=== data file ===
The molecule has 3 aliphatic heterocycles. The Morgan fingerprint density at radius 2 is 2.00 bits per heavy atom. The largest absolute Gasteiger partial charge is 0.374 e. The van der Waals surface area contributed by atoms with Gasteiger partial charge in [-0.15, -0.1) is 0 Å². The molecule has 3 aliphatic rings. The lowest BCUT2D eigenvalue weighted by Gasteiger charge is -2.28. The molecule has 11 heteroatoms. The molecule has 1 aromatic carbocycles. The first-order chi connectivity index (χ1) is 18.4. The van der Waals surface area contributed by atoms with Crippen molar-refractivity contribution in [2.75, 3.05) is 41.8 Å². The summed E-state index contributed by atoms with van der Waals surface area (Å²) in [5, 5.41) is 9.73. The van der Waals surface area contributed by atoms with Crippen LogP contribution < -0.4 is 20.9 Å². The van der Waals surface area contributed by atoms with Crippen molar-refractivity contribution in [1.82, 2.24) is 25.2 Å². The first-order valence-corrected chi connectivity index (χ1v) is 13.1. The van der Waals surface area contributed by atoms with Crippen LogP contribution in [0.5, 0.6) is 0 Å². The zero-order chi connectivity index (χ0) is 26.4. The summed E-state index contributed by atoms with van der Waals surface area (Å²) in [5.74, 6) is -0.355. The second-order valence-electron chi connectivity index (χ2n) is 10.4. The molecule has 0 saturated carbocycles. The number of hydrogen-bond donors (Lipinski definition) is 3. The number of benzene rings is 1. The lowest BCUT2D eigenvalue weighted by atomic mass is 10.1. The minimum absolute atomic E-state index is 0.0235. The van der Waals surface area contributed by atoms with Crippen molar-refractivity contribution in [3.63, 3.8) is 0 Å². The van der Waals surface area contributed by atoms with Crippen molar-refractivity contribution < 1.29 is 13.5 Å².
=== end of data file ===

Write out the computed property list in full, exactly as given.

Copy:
The molecule has 3 aliphatic heterocycles. The Morgan fingerprint density at radius 2 is 2.00 bits per heavy atom. The largest absolute Gasteiger partial charge is 0.374 e. The van der Waals surface area contributed by atoms with Gasteiger partial charge in [-0.15, -0.1) is 0 Å². The molecule has 3 aliphatic rings. The lowest BCUT2D eigenvalue weighted by Gasteiger charge is -2.28. The molecule has 11 heteroatoms. The molecule has 1 aromatic carbocycles. The first-order chi connectivity index (χ1) is 18.4. The van der Waals surface area contributed by atoms with Crippen molar-refractivity contribution in [2.75, 3.05) is 41.8 Å². The summed E-state index contributed by atoms with van der Waals surface area (Å²) in [5, 5.41) is 9.73. The van der Waals surface area contributed by atoms with Crippen LogP contribution < -0.4 is 20.9 Å². The van der Waals surface area contributed by atoms with Crippen molar-refractivity contribution in [1.82, 2.24) is 25.2 Å². The first-order valence-corrected chi connectivity index (χ1v) is 13.1. The van der Waals surface area contributed by atoms with Crippen LogP contribution in [0.5, 0.6) is 0 Å². The zero-order chi connectivity index (χ0) is 26.4. The summed E-state index contributed by atoms with van der Waals surface area (Å²) in [5.74, 6) is -0.355. The second-order valence-electron chi connectivity index (χ2n) is 10.4. The molecule has 0 saturated carbocycles. The number of hydrogen-bond donors (Lipinski definition) is 3. The number of benzene rings is 1. The lowest BCUT2D eigenvalue weighted by atomic mass is 10.1. The minimum absolute atomic E-state index is 0.0235. The van der Waals surface area contributed by atoms with Crippen molar-refractivity contribution in [3.63, 3.8) is 0 Å². The van der Waals surface area contributed by atoms with Crippen molar-refractivity contribution < 1.29 is 13.5 Å².